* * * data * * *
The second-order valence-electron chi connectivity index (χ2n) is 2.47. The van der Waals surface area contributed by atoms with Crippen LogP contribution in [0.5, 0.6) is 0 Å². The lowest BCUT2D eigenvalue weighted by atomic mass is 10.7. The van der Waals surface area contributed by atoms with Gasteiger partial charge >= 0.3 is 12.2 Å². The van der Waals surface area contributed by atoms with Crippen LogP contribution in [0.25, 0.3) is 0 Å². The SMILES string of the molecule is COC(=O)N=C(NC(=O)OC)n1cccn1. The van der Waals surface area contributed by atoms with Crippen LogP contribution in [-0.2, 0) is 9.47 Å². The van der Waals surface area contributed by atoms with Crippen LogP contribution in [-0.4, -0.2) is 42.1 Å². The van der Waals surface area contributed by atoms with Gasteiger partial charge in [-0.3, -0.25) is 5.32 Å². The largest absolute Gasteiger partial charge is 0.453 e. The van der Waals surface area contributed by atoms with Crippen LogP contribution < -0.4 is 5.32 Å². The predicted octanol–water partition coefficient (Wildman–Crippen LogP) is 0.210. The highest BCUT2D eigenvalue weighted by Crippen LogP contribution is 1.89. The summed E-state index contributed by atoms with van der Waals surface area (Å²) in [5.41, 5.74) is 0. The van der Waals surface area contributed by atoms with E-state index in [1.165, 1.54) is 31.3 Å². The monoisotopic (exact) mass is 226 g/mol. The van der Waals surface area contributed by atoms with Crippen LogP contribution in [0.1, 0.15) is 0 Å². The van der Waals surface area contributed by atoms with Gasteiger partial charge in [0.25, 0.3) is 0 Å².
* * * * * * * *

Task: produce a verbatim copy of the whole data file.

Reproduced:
The second-order valence-electron chi connectivity index (χ2n) is 2.47. The van der Waals surface area contributed by atoms with Crippen LogP contribution in [0.5, 0.6) is 0 Å². The lowest BCUT2D eigenvalue weighted by atomic mass is 10.7. The van der Waals surface area contributed by atoms with Gasteiger partial charge >= 0.3 is 12.2 Å². The van der Waals surface area contributed by atoms with Crippen LogP contribution in [0.25, 0.3) is 0 Å². The SMILES string of the molecule is COC(=O)N=C(NC(=O)OC)n1cccn1. The van der Waals surface area contributed by atoms with Crippen LogP contribution in [-0.2, 0) is 9.47 Å². The van der Waals surface area contributed by atoms with Crippen LogP contribution in [-0.4, -0.2) is 42.1 Å². The van der Waals surface area contributed by atoms with Gasteiger partial charge in [-0.3, -0.25) is 5.32 Å². The largest absolute Gasteiger partial charge is 0.453 e. The van der Waals surface area contributed by atoms with Crippen LogP contribution < -0.4 is 5.32 Å². The predicted octanol–water partition coefficient (Wildman–Crippen LogP) is 0.210. The highest BCUT2D eigenvalue weighted by Crippen LogP contribution is 1.89. The summed E-state index contributed by atoms with van der Waals surface area (Å²) in [5.41, 5.74) is 0. The van der Waals surface area contributed by atoms with E-state index in [1.165, 1.54) is 31.3 Å². The monoisotopic (exact) mass is 226 g/mol. The van der Waals surface area contributed by atoms with Crippen LogP contribution in [0.1, 0.15) is 0 Å². The van der Waals surface area contributed by atoms with Gasteiger partial charge in [0.25, 0.3) is 0 Å².